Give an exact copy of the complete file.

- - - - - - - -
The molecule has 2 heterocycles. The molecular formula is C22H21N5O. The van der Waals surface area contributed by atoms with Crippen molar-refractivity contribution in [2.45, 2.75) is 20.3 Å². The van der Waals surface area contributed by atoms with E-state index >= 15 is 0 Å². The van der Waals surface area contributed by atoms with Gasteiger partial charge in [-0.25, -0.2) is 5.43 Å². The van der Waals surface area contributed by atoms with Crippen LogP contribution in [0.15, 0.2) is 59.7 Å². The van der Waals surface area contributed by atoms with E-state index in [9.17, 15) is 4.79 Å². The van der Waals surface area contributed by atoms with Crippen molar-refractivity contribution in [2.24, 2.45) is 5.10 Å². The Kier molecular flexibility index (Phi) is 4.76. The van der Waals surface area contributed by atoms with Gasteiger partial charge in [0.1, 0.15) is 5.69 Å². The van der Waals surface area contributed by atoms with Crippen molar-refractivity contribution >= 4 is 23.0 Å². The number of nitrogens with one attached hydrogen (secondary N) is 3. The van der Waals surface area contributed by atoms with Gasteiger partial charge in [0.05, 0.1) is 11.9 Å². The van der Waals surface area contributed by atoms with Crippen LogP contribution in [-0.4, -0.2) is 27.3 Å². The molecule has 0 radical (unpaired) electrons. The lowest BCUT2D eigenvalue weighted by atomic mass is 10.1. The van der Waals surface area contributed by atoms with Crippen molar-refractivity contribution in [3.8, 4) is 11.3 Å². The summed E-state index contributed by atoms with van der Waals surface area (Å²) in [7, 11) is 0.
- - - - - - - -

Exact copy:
The molecule has 2 heterocycles. The molecular formula is C22H21N5O. The van der Waals surface area contributed by atoms with Crippen molar-refractivity contribution in [2.45, 2.75) is 20.3 Å². The van der Waals surface area contributed by atoms with E-state index >= 15 is 0 Å². The van der Waals surface area contributed by atoms with Gasteiger partial charge in [-0.25, -0.2) is 5.43 Å². The van der Waals surface area contributed by atoms with Crippen LogP contribution in [0.15, 0.2) is 59.7 Å². The van der Waals surface area contributed by atoms with E-state index in [9.17, 15) is 4.79 Å². The van der Waals surface area contributed by atoms with Crippen molar-refractivity contribution in [2.24, 2.45) is 5.10 Å². The Kier molecular flexibility index (Phi) is 4.76. The van der Waals surface area contributed by atoms with Gasteiger partial charge in [0.1, 0.15) is 5.69 Å². The van der Waals surface area contributed by atoms with Crippen molar-refractivity contribution >= 4 is 23.0 Å². The number of nitrogens with one attached hydrogen (secondary N) is 3. The van der Waals surface area contributed by atoms with Gasteiger partial charge in [0.05, 0.1) is 11.9 Å². The van der Waals surface area contributed by atoms with Crippen LogP contribution in [-0.4, -0.2) is 27.3 Å². The molecule has 0 radical (unpaired) electrons. The lowest BCUT2D eigenvalue weighted by atomic mass is 10.1. The van der Waals surface area contributed by atoms with Crippen molar-refractivity contribution in [3.8, 4) is 11.3 Å². The summed E-state index contributed by atoms with van der Waals surface area (Å²) in [7, 11) is 0.